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Sept. 24, 2023

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Family of teen killed during CHOP files lawsuit blaming Seattle for creating danger


SEATTLE — The father of a 16-year-old boy killed outside the Capitol Hill Organized Protest by an unknown assailant has sued the city, former Seattle Mayor Jenny Durkan and Councilmember Kshama Sawant, blaming them for actions and inaction that led to his son’s death during the city’s racial injustice protests.

The death of Antonio Mays Jr. early June 29, 2020, marked the third fatal shooting during the three-week protest and led to the city’s decision to dismantle the CHOP, an eight-block police-free zone set up after the Seattle Police Department abandoned its East Precinct during demonstrations sparked by the murder of George Floyd by Minneapolis police.

Mays was driving a white Jeep near the border of the protest zone when several shots were fired into the vehicle, wounding him and a 14-year-old passenger. The lawsuit alleges those shots were fired by self-appointed security guards, some carrying semi-automatic rifles, who had been patrolling the zone and had been trained by Seattle police.

In addition to the lawsuit, the senior Mays has filed a complaint with the SPD’s Office of Police Accountability alleging the department failed to investigate the shooting and that department officials — including Police Chief Adrian Diaz — have ignored attempts by the family to discuss the status of the investigation.

Jessica Schreindl, an OPA spokesperson, declined to comment on a specific case but acknowledged the office had accepted and assigned for investigation a complaint regarding the unsolved homicide.

Sgt. John O’Neil, a Seattle police spokesperson, also declined to comment.

The lawsuit is similar to litigation filed against the city by the father of Lorenzo Anderson, another young man shot and killed during a CHOP altercation. Anderson bled to death when police and firefighters refused to enter the protest zone due to safety concerns, forcing civilian medics to load him into the back of a truck and take him to Harborview Medical Center, where he died. The city settled the Anderson lawsuit for $500,000.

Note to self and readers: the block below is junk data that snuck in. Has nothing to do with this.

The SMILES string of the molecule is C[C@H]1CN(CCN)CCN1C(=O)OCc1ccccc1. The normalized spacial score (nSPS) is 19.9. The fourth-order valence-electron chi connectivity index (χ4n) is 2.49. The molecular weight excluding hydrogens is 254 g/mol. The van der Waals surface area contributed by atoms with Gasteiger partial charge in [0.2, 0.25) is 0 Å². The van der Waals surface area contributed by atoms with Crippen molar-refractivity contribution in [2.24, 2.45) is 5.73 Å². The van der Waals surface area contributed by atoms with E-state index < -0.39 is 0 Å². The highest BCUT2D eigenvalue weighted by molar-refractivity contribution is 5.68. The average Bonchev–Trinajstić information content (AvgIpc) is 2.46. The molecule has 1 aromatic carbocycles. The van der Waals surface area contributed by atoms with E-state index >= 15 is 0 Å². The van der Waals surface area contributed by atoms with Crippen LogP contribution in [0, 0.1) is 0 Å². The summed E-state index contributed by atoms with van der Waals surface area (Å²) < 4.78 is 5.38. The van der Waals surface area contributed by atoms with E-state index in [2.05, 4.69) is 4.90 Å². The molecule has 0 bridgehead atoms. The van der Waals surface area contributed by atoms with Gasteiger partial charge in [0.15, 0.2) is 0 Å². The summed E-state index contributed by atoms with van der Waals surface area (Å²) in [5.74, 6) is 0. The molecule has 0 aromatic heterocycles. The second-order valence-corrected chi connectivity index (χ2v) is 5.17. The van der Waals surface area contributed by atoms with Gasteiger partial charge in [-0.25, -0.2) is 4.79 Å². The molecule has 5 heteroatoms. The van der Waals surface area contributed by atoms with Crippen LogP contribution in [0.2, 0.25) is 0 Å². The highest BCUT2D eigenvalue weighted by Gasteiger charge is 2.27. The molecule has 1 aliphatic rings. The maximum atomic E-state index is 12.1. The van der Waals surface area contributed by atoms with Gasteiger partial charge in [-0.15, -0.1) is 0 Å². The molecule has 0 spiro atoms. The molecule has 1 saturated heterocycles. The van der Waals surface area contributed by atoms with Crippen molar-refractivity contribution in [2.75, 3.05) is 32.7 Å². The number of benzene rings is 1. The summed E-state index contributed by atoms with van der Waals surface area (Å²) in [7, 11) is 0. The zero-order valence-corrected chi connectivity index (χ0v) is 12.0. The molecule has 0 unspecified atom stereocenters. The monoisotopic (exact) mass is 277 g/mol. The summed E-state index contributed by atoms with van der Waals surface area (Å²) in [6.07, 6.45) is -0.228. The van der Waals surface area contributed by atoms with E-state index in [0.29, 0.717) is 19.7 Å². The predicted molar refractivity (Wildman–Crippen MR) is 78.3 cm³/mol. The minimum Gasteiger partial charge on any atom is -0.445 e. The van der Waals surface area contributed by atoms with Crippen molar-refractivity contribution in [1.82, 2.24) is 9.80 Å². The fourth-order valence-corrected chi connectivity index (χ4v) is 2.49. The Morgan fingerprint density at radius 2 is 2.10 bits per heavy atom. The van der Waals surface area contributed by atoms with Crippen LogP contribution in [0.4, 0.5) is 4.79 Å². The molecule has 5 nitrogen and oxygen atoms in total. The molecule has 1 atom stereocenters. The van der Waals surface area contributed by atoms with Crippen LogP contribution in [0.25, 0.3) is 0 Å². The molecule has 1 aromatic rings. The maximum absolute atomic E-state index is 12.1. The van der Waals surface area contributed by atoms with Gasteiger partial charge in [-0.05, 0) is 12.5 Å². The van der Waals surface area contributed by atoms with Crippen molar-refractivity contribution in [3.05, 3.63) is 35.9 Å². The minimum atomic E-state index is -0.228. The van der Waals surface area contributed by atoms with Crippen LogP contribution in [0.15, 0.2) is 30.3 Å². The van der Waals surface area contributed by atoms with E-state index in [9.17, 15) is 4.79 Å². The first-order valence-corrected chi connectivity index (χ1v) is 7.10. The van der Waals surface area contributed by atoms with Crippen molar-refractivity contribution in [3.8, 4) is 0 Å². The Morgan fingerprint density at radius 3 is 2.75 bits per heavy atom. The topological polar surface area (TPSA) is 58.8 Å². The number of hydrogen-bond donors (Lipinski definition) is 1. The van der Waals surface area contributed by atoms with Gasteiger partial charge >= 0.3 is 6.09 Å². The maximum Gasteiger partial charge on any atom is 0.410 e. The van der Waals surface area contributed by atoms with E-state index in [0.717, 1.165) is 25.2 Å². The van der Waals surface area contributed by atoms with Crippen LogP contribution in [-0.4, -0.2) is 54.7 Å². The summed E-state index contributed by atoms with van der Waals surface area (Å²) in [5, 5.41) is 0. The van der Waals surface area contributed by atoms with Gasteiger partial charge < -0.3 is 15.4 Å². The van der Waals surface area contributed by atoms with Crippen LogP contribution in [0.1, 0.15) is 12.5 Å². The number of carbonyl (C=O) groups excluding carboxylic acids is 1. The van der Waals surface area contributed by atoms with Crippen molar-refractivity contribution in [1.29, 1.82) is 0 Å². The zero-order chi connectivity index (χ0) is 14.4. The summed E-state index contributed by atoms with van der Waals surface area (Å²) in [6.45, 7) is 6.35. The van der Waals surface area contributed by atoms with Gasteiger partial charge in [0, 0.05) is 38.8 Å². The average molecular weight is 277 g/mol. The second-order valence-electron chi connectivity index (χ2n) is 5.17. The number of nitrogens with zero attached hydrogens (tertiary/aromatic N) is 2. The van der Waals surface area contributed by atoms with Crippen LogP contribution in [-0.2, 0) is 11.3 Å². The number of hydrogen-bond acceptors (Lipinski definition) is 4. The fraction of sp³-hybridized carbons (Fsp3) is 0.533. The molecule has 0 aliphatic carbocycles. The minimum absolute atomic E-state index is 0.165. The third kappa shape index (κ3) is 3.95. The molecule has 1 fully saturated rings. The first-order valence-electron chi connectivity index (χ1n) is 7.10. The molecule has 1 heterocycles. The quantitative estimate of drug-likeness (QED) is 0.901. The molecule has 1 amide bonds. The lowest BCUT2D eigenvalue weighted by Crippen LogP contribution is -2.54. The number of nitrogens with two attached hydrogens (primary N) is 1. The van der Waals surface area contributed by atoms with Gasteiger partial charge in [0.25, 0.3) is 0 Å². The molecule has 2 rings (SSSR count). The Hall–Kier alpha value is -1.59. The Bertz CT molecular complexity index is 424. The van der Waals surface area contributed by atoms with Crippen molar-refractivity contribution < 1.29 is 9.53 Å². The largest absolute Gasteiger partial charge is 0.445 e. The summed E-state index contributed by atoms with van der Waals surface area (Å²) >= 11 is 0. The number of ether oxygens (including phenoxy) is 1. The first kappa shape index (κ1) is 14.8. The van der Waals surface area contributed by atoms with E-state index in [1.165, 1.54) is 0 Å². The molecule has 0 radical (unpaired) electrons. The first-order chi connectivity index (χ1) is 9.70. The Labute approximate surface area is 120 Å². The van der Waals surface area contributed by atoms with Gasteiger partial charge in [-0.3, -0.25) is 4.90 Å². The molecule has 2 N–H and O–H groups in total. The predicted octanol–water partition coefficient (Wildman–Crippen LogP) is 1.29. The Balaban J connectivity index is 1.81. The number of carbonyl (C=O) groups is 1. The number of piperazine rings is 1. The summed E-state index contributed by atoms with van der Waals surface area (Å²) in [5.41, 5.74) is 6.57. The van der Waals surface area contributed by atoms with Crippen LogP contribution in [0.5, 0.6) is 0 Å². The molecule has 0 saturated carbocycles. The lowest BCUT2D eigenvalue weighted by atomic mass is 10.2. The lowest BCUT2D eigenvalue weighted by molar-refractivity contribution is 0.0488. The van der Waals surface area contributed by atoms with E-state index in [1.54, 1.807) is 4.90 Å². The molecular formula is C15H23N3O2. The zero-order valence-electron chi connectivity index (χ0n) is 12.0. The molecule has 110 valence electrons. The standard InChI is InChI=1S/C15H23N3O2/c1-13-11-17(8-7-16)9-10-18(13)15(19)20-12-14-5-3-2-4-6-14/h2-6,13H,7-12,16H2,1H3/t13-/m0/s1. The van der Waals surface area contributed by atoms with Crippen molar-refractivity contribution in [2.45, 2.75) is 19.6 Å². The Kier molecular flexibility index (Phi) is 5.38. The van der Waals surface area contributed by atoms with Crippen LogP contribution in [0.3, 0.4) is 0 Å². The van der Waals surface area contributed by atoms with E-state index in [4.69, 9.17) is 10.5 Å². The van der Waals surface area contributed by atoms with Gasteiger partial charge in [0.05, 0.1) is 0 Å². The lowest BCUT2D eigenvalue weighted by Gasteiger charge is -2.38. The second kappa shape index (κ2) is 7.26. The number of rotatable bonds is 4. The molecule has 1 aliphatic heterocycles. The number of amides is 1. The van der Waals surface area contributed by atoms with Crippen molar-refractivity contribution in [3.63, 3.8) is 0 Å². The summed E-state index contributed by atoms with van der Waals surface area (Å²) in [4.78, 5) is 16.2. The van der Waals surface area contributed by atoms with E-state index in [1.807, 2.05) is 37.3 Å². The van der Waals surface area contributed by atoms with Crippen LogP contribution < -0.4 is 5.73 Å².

First responders were likewise absent after the shooting of Mays, with police acknowledging it took them nearly five hours to reach the hectic crime scene, which they said had been compromised by protesters who picked up shell casings and disturbed other evidence. They have never explained the delay.

Civilian medics took Mays to a parking lot, where Seattle paramedics determined he was dead.

“Paramedics failed at their duty to provide the much-needed assistance,” the lawsuit alleges.

Seattle attorney Evan Oshan, who represented Anderson’s father, is also representing Antonio Mays Sr., whose lawsuit filings are nearly 800 pages long.

“The murder crime scene was BOTCHED and regular police procedures and protocols were not followed,” Oshan said in a new release.

The new lawsuit, filed Wednesday, also relies heavily on allegations that the city created the danger to the younger Mays by helping establish the protest zone: allowing protesters to take over the area, using city barriers to block streets, creating a community garden at city-run Cal Anderson Park and providing sanitary services such as drinking water and portable toilets.

That argument was the basis of another lawsuit, filed by several Capitol Hill businesses against the former mayor and city, that city officials settled in February for $3.65 million. The settlement included an award of $600,000 in penalties for the deletion of thousands of text messages by Durkan, former Police Chief Carmen Best and other high-ranking city officials.

Mays Sr.’s lawsuit alleges Durkan, Sawant and up to 100 “John Doe” defendants overlooked the dangers posed by the lawlessness on Capitol Hill. The mayor and city leaders “knew the CHOP activity was dangerous to the health and safety of the community and needed to be controlled,” but failed to take action, the lawsuit claims.

Durkan and Sawant didn’t return emails seeking comment Thursday afternoon. In the past, Durkan has defended her decisions during the protests and said the thousands of missing texts resulted from a damaged phone and unintentional, improper deletion settings on a replacement device.

However, in a ruling that undermined the city’s legal position and led to the settlement, a federal judge said the former mayor’s explanations “strained credulity” and pointed out that Best, the police chief, deleted 27,000 of the text messages from her phone by hand.